Jack Berry House, the £3.1 million rehabilitation centre for injured jockeys, was given the Royal Seal of Approval yesterday when it was officially opened by HRH Princess Anne.
She was joined by leading names from the world of racing, including AP McCoy and John Francome, who came out in force to show their support for the Injured Jockeys Fund’s (IJF) centre in Malton which will help train and rehabilitate injured jockeys based in the north of England.
The Princess Royal, Patron of the IJF, braved the rain to unveil a statue of Jack Berry, later describing his fundraising for the project as a “remarkable achievement.”
She said: “My good fortune was to be asked to take on the IJF after my grandmother and I am delighted to be here and see it through from its earliest days.
“Jack Berry House is very much open for business.
“I am certain it will add hugely to the jockeys based here in the North and others as well. It certainly is Jack Berry’s house.”
Mr Berry, the Vice President of the IJF, said: “Words can’t say about what I feel about this place. I am also proud of the many, many thousands of helpers who have donated money and time to make this possible.”
The Princess Royal has taken a keen interest in Jack Berry House, having been involved from its inception and visiting the site on several occasions during its 14-month construction period.
She is also aware of the importance of the Injured Jockeys Fund and its work, having been injured during a successful career in horse racing and dressage.
“Princess Anne has been knocked out, broken her arm and suffered other injuries,” said Brough Scott, Chairman of the IJF. “She understands the need for this centre, and also understands that the mindset of all sportsmen and women is ‘how quickly can I get back.’
Among the state of the art facilities at Jack Berry House designed to do this are a hydrotherapy pool, one of only three in the country, four separate consulting rooms which will be used by physiotherapist Gemma Darley, a nutritionist, JETS representative, sports physician, and Tom O’Ryan and Kevin Darley who will help improve the riding technique of younger jockeys.
Also key to the success of the centre is Danny Hague, a strength and conditioning coach, who has taken charge of the Don’t Push It gym, named after AP McCoy’s 2010 Grand National Winning horse.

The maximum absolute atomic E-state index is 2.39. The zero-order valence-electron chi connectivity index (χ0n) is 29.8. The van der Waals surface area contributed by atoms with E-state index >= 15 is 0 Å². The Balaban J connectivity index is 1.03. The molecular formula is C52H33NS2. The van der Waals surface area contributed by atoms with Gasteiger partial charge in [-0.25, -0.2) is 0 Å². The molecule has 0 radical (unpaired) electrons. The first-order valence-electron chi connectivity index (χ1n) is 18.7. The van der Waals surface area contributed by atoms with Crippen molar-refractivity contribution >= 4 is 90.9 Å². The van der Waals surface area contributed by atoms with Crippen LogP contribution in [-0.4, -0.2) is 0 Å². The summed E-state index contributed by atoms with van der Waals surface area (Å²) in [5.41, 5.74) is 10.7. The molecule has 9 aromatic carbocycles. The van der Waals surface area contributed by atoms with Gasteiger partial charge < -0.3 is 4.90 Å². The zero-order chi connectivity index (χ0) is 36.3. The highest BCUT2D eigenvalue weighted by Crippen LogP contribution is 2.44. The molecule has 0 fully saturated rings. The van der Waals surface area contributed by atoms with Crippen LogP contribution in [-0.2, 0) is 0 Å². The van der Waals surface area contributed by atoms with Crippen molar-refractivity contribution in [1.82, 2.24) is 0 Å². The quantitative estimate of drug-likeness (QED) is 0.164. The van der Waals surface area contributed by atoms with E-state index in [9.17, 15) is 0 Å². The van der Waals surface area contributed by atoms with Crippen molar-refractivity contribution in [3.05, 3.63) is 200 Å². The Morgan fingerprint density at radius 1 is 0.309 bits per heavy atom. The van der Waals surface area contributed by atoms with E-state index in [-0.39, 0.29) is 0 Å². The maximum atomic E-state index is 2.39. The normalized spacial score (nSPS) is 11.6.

Mr McCoy, who was given a tour of the gym, said: “I was very lucky. I had the benefit of Lambourn House which was basically the first rehabilitation centre. This is a great facility and great credit to Jack Berry - he should be very proud of today.
“He deserves all the credit for coming up with an idea and putting it all together.”
The team has already used its expertise to help jockey Jack Garritty who broke a collarbone at York Racecourse three weeks ago, but was back in action last week.
Jo Russell, manager of Jack Berry House, said: “Jack is the first person that has used the facilities on a daily basis in aiding his recovery from injury. To have him back in the saddle just two weeks afterwards was brilliant.”
Sitting alongside the fitness and treatment facilities at Jack Berry House are the Al Shaqab boardroom, which can be used for meetings, en suite bedrooms and shared living and kitchen rooms.
Mr Scott, himself a former jockey, said: “I am so thrilled that we have got to this day, it is such a great feeling.
“This has gone from an idea to a proposal, to a green site and a green design and then a building site where it takes a sense of belief that it’s going to happen and now we are here today.
“It’s a great leap forward, not just for treatment but for understanding. This is about injury prevention as much as about treatment. The beautiful thing about jockeys is they all know they going to get injured - and that’s fine.
“We can’t make it a safe sport but we can make jockeys stronger when they face the risks.”